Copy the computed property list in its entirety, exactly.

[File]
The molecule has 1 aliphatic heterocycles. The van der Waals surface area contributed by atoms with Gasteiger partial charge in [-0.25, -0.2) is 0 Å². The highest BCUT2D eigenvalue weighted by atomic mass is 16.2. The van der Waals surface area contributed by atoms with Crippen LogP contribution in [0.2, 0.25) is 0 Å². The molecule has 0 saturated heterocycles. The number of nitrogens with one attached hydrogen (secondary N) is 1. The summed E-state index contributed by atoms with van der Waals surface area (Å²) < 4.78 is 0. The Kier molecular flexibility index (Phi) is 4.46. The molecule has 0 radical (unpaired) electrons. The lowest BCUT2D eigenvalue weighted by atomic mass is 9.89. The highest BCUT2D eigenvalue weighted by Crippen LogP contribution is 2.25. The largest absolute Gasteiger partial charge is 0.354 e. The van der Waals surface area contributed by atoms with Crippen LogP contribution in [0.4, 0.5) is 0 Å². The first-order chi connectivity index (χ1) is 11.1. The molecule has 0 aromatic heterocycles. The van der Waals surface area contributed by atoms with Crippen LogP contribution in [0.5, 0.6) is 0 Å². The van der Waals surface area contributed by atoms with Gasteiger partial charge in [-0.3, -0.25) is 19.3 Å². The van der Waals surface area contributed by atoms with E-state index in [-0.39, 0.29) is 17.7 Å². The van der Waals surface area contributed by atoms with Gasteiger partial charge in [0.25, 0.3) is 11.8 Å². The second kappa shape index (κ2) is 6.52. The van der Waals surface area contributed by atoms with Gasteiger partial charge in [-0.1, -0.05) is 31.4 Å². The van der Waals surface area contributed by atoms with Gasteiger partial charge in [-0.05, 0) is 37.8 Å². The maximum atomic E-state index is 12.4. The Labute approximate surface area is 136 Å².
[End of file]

The molecule has 1 aliphatic heterocycles. The van der Waals surface area contributed by atoms with Gasteiger partial charge in [-0.25, -0.2) is 0 Å². The highest BCUT2D eigenvalue weighted by atomic mass is 16.2. The van der Waals surface area contributed by atoms with Crippen LogP contribution in [0.2, 0.25) is 0 Å². The molecule has 0 saturated heterocycles. The number of nitrogens with one attached hydrogen (secondary N) is 1. The summed E-state index contributed by atoms with van der Waals surface area (Å²) < 4.78 is 0. The Kier molecular flexibility index (Phi) is 4.46. The molecule has 0 radical (unpaired) electrons. The lowest BCUT2D eigenvalue weighted by atomic mass is 9.89. The highest BCUT2D eigenvalue weighted by Crippen LogP contribution is 2.25. The largest absolute Gasteiger partial charge is 0.354 e. The van der Waals surface area contributed by atoms with Crippen LogP contribution in [0.4, 0.5) is 0 Å². The first-order chi connectivity index (χ1) is 11.1. The molecule has 0 aromatic heterocycles. The van der Waals surface area contributed by atoms with Crippen LogP contribution in [0.5, 0.6) is 0 Å². The van der Waals surface area contributed by atoms with Gasteiger partial charge in [-0.3, -0.25) is 19.3 Å². The van der Waals surface area contributed by atoms with E-state index in [-0.39, 0.29) is 17.7 Å². The van der Waals surface area contributed by atoms with Gasteiger partial charge in [0.25, 0.3) is 11.8 Å². The second kappa shape index (κ2) is 6.52. The van der Waals surface area contributed by atoms with Gasteiger partial charge in [-0.1, -0.05) is 31.4 Å². The van der Waals surface area contributed by atoms with Gasteiger partial charge in [-0.05, 0) is 37.8 Å². The maximum atomic E-state index is 12.4. The Labute approximate surface area is 136 Å².